The relationship between alcohol use and sexual assault
The following is courtesy of Columbia University and was retrieved on 10/9/2013 at http://health.columbia.edu/topics/violence/alcohol-sexual-assault.
Risk Reduction and Alcohol Abuse
Research shows that the use of alcohol is associated with 50-72% of all campus sexual assaults (e.g., Abbey 2002, Harvard School of Public Health College Alcohol Study, 2001). While it is indeed possible to have consensual sex while under the influence of alcohol, it is undeniable that intoxication impairs judgment, and that each individual responds to the effects of alcohol in different ways. For this reason, an intoxicated person may not actually be able to consent to sexual activity, and a high potential for misinterpreting signals exists when either party is intoxicated. When using alcohol, it is important to learn your personal limits, as losing control of your own decision-making abilities puts you at higher risk of becoming a victim or perpetrator of sexual assault. Being intoxicated does not release any initiator of sexual activity from her/his responsibility for obtaining consent.
What can individuals and the community do to prevent sexual assault when alcohol use is involved?
1) Assess the risk factors involved in social or intimate situations where alcohol is being consumed.
a. Warning signals of controlling or possible abusive behavior:
- A person engineers a situation in which a woman or man is isolated from others
- You are in a social setting in which there is heavy drinking and bystanders are enabling and encouraging risky behavior
- A person is intoxicated and lacks the ability to make sound judgments and/or is demonstrating or indicates support of behavior that is aggressive or violent
b. Warning signals that a person may not be capable of consenting to sexual activity:
- A person demonstrates an inability to make sound judgments
- A person’s speech is slurred
- A person seems “out of it,” stumbling, etc.
2) Here are some things you can do to reduce your risk of becoming a perpetrator of sexual assault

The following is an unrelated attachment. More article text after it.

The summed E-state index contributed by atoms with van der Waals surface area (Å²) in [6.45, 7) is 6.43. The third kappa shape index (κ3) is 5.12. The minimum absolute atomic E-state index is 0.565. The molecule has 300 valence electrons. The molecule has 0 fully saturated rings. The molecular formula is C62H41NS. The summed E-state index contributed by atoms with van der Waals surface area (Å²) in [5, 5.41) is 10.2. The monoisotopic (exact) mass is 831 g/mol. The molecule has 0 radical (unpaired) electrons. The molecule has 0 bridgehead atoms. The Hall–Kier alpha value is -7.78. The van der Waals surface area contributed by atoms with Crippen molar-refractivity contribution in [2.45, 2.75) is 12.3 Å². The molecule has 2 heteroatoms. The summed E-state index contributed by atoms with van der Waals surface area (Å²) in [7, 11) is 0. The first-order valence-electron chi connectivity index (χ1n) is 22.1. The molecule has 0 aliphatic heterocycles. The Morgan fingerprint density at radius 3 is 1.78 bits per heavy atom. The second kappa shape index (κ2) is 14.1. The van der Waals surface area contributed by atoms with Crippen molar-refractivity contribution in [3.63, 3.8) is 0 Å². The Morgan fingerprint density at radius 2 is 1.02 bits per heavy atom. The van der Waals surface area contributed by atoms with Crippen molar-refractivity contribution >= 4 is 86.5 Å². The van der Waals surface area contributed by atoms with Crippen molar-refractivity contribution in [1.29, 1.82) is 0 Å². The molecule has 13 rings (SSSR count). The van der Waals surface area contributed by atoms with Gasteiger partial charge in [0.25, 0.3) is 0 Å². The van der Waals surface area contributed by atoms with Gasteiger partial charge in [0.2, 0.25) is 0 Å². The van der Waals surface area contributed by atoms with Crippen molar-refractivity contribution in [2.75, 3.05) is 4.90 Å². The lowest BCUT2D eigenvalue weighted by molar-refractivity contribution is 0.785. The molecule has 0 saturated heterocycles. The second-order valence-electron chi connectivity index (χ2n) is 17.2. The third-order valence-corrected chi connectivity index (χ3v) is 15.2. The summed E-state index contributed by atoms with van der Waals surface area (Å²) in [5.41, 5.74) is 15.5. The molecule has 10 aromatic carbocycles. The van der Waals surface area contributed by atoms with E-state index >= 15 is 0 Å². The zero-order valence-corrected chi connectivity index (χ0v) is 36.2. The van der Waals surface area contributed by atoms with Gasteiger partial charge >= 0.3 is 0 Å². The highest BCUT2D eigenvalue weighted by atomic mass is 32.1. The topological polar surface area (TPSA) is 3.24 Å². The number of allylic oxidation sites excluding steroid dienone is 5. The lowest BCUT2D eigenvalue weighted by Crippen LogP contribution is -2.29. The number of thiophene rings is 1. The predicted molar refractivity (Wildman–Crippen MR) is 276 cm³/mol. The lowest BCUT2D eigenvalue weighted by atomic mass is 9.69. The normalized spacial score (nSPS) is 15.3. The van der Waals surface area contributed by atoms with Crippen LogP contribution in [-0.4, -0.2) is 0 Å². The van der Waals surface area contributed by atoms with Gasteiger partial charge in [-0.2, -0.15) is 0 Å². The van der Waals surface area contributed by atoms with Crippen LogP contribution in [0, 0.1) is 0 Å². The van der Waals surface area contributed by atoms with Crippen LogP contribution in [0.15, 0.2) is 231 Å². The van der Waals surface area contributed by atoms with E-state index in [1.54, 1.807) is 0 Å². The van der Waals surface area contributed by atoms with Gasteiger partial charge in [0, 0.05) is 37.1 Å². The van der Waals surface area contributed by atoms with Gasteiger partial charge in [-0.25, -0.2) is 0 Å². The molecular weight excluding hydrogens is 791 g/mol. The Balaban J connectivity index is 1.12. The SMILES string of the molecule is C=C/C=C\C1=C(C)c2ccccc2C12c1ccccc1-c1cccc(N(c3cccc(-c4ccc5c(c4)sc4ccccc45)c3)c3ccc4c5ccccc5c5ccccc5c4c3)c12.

- Be aware of your own assumptions and stereotypes regarding sex and alcohol
- Ask yourself what your expectations are regarding sex in a specific social/intimate setting
- Be aware of how your expectations regarding sex and the use of alcohol might be affecting your interpretation of cues and signals being given by another person
- Respect the limits of others when it comes to alcohol consumption and sexual activity
- Be aware of how alcohol is affecting your judgments and/or behaviors
- If alcohol is affecting you negatively, stop drinking and/or drink water or eat food to minimize the alcohol’s effects
- Understand that intoxication is a stop sign for sex; stop and ask the other person what s/he wants
- Ask yourself if the other person is capable of consent given her/his level of intoxication
What can we do as a community?
- Be aware of the assumptions and stereotypes surrounding alcohol and sex, and combat them
- Remember that it is important to know your limits and to take care of yourself when consuming alcohol
- Remember that it is important for persons to be respectful of each other’s bodies, wishes, and desires
- As a friend, acquaintance, or community member you can reduce risk by not engaging in bystander or enabling behaviors that encourage others to take unsafe risks or overlook a friend’s risk-taking behavior
- Set up “buddy systems” for friends and acquaintances when going out to social events and keep tabs on each other to ensure each other’s safety